PORTLAND, Maine (NEWS CENTER) -- Invest in preschool; save money on corrections. That's the message of some Maine law enforcement leaders Wednesday as they released a report claiming Maine could eventually save $16 million and send 200 fewer people to jail each year if the state and federal governments became partners in early childhood education.
The idea came out of President Obama's state of the union speech. He's asked Congress for $75 billion over the next 10 years to ensure 4-year-olds with families below 200 percent of the poverty line have access to public Pre-K.
The group Fight Crime: Invest in Kids points to the results of a study in the Journal of the American Medical Association that showed that at-risk kids in preschool programs are far less likely to end up in jail. Cumberland County Sheriff Kevin Joyce, Portland Police Chief Mike Sauschuck and Two Bridges Jail Correctional Administrator Mark Westrum voiced their support for the plan Wednesday.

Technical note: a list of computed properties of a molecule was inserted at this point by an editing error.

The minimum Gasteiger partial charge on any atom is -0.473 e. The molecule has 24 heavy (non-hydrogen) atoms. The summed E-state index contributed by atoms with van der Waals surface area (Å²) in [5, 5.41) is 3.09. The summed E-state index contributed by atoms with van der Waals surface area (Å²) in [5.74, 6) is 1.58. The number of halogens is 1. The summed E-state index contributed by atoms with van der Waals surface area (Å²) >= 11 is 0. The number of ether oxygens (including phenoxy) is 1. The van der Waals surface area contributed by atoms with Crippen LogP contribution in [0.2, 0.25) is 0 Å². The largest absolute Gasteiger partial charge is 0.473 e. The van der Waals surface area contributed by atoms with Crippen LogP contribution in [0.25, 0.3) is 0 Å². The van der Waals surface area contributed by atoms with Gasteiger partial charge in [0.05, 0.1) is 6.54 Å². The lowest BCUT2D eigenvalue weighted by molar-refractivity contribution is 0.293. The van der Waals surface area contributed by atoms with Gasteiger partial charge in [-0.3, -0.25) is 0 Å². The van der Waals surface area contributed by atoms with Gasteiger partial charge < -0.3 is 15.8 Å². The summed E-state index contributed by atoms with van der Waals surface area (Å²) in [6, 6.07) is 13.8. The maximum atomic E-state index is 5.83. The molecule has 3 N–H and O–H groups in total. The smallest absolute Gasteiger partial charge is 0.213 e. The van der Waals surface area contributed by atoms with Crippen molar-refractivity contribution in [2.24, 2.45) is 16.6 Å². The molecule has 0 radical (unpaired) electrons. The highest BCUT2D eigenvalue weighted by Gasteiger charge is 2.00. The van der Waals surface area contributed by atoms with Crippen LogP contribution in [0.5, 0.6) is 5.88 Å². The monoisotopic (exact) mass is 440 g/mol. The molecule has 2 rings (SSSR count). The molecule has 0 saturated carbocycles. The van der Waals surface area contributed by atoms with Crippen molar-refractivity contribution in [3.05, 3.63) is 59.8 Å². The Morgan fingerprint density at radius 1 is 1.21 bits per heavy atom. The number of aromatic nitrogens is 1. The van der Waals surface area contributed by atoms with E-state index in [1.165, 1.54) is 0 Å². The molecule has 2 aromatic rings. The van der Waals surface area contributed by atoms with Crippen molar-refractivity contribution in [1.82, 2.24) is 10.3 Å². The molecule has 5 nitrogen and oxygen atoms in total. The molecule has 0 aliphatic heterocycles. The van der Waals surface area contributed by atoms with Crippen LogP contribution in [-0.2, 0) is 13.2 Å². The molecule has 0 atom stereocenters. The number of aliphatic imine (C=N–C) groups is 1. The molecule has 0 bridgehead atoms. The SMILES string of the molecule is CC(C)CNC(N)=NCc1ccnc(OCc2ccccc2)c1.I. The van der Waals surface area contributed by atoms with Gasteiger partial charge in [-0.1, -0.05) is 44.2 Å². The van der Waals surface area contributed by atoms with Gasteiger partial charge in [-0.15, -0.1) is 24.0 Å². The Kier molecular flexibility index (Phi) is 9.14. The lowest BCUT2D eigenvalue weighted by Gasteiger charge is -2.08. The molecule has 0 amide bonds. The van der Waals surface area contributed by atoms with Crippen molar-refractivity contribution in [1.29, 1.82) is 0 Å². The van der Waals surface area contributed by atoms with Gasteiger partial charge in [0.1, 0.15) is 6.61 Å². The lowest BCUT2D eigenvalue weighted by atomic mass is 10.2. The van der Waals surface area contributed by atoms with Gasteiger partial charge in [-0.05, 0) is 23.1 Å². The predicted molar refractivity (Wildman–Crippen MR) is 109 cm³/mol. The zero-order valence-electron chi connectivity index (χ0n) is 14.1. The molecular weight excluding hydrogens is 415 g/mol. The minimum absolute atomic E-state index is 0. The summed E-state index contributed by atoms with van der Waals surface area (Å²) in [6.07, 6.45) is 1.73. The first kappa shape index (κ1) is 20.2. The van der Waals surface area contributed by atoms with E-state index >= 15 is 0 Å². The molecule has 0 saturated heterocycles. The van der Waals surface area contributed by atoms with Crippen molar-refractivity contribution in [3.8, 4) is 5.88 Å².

Sheriff Joyce said, "We can't simply arrest and prosecute our way out of these issues."
Few people argue that pre-K is not a worthwhile investment. The difficulty is finding that money at a time when both the state and federal government feel pressure to make budget cuts.
Rep. Kathy Chase (R-Wells) said, "I think Pre-K education is a good thing, and we'd like to see it put in place, but the likelihood of it being funded in the next few years, or right away, in the immediate future, not likely."
Sheriff Joyce acknowledged that finding funding these days is tricky, but he feels that it's necessary. "It's either pay now or pay later," Joyce said. "But it's going to be a lot more expensive later."
According to Maine's Department of Education, about 53 percent of the state's elementary schools have public programs for 4-year-olds.